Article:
The rain in Spain, according to Rizal

By Ambeth Ocampo
via Inquirer
MADRID, Spain—Spring may be a nice time to be in Europe, but early in the season the weather is variable: cold one day, pleasant the next, and you can have sun one day, rain the next. Many Filipino travelers feel at home in Madrid unlike any other European capital. Were it not for the language gap and the fact that Spain and Spaniards have been so much demonized in our textbook history, perhaps more Filipinos would try their luck here rather than in the United States.

Madrid is very much as Jose Rizal left it in the late 19th century. Old parts of the city are preserved so that you can learn and walk through Madrid history by looking at street names, some of which have been around for centuries, unlike Metro Manila where historic street names or those that have been “sanctified by usage” are changed at whim.

Madrid’s street names are also supplemented by historical markers on buildings, some engraved on the street that memorializes Spanish artistic and literary figures. Before the euro became a means to instill pride and memory of the past, France and Spain used to have artists and writers on their currency. Ours have heroes and presidents, reflecting a bias for political rather than cultural history.

Browsing through the 1961 compilation “Diarios y memorias” (or “Reminiscences and Travels of Jose Rizal”), I noticed that the coverage of Spain, and Madrid in particular, is not as detailed as those of other countries Rizal visited. When Rizal traveled to France, Germany, Italy or Austria, he wrote travel diaries and kept friends and family updated on what he saw and experienced. Madrid must have been so much like home to him or perhaps he was too busy studying to describe the city. To get Rizal’s impressions on the Spanish capital one must go through his letters. His diary of January 1883 to November 1884 covers his days in Madrid, but the entries pertain mostly to his expenses.

Every semester, I ask my students to go through this diary and they come up with some interesting conclusions. For example, the bookkeeping is inexact and, according to the accounting majors, the figures do not tally. They also noted that his biggest expense was not on food but on books and postage stamps. He talked about the difficulty of collecting money he had loaned, and hinted at problems that occurred when his allowance arrived late.

If you walk around Puerta del Sol today, you will see handicapped vendors selling lottery tickets, and green lottery stalls that my sister was tempted to try, except that it was marked “ONCE” and she said, “Baka ma-once tayo.” Placing a weekly bet on a lotto ticket is a habit I want to develop.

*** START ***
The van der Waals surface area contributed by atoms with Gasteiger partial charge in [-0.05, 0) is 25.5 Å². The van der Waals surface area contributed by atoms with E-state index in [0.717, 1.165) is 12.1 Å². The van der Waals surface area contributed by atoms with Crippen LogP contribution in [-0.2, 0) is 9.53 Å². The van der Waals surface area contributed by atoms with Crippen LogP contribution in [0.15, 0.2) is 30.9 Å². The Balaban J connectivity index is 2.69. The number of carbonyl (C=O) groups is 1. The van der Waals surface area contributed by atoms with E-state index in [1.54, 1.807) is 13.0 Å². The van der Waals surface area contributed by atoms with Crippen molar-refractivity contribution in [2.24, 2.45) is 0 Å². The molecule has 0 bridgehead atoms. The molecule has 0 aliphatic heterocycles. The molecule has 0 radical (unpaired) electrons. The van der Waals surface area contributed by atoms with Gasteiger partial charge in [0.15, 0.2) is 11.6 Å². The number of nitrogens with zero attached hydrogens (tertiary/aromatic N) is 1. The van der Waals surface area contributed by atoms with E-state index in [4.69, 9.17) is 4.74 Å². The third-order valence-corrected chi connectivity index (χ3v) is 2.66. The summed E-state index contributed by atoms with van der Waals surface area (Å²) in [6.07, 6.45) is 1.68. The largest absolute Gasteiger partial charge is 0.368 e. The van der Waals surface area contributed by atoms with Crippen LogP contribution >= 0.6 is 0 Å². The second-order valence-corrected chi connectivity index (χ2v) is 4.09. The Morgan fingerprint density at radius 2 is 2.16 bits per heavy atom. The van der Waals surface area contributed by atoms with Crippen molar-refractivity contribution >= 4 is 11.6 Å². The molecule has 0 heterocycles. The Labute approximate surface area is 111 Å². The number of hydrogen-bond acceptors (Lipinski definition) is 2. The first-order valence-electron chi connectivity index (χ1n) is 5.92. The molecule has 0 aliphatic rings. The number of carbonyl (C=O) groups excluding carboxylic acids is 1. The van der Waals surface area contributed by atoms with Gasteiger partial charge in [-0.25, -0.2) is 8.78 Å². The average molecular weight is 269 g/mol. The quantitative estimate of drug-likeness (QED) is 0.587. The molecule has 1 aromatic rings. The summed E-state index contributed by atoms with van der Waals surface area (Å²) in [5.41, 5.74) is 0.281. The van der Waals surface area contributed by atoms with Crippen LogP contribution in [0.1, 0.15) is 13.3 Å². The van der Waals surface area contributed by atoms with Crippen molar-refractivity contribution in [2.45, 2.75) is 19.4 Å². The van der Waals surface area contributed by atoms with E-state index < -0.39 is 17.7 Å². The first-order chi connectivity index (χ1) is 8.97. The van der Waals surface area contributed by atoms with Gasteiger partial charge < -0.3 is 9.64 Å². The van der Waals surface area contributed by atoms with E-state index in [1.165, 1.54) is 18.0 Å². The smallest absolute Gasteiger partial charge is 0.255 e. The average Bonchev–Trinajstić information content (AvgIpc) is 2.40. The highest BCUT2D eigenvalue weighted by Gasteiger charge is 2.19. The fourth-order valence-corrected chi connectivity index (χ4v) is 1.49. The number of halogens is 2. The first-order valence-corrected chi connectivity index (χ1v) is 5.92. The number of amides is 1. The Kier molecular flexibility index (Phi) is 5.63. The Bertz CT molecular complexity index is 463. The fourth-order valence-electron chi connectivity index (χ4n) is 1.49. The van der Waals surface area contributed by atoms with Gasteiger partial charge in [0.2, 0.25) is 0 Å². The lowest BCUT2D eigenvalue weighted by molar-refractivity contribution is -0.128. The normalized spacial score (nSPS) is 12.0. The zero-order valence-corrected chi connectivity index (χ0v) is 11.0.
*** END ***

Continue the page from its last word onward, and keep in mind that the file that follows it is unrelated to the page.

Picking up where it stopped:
On a day trip to Aklan province early this year with Manila Mayor Alfredo Lim, I was surprised when he asked the driver to make a short stop at a lotto outlet before going to the airport. Speaking from the experience of winning a sweepstakes jackpot, the mayor advised me to try my luck every weekend, especially if I’m out of town.

There must be some value in perseverance because Rizal’s Madrid diary reflects an investment of three to six pesetas a month for lottery tickets, leading his Spanish biographer Retana to remark that this was Rizal’s “only vice.” Yet when he was an exile in the southern town of Dapitan, he hit the jackpot. But because he never bought a whole ticket, the prize money was divided among him, the politico-military commander of Dapitan, and a certain Mr. Equilior. Once I gave the number of Rizal’s winning ticket in this column. Later I received an email from a reader who bet on it and won! (While he thanked me for the tip, I would’ve been happier with a “balato,” or token share.)

Rizal also mentioned in his letters the streetwalkers on Calle de la Montera who waited to pull men into dark corners. One part of this Madrid street still plies the flesh trade.

Rizal also mentioned various student protests in Madrid, and this week I have seen two quiet and orderly demonstrations in the city center.

I wonder why Rizal only mentioned snow and ice when he slipped on it. Weather he compares with home. In the Philippines we are said to have only two types of weather—wet and dry—unlike temperate countries which have four distinct seasons. In a letter to his family in January 1883, Rizal wrote a whole paragraph on rain, which normally wouldn’t be worth reading about, but when he compared Madrid weather with Philippine weather then it attains some value:

“It began to rain, which was a pleasure, but it was a little rain, ‘ticatic,’ as we say over there, lasting one week. The streets were filled with dirty and thick mud, the ground was slippery and in between the holes in the old and worn-out pavement were pools of water and little marshes like the “lubluban ng mga carabao” [mud puddles for carabaos to wallow). Afterwards a cold that penetrates through the marrow of the bones and nothing more can be asked. How ugly was Madrid! The sidewalks and streets were full of umbrellas whose merciful points left many one-eyed. When least expected, a wind would blow, turning the unfortunate umbrella inside out, placing the owner of such a flexible gadget in a ridiculous and serious embarrassment. At least over there, when it rains, it rains heavily enough to wash the streets and the houses have eaves under which one can take shelter; but here rain is very fine, like ‘matang Europa’ [European eyes]. Then, the newspapers speak of storm, but my God, what a storm!”

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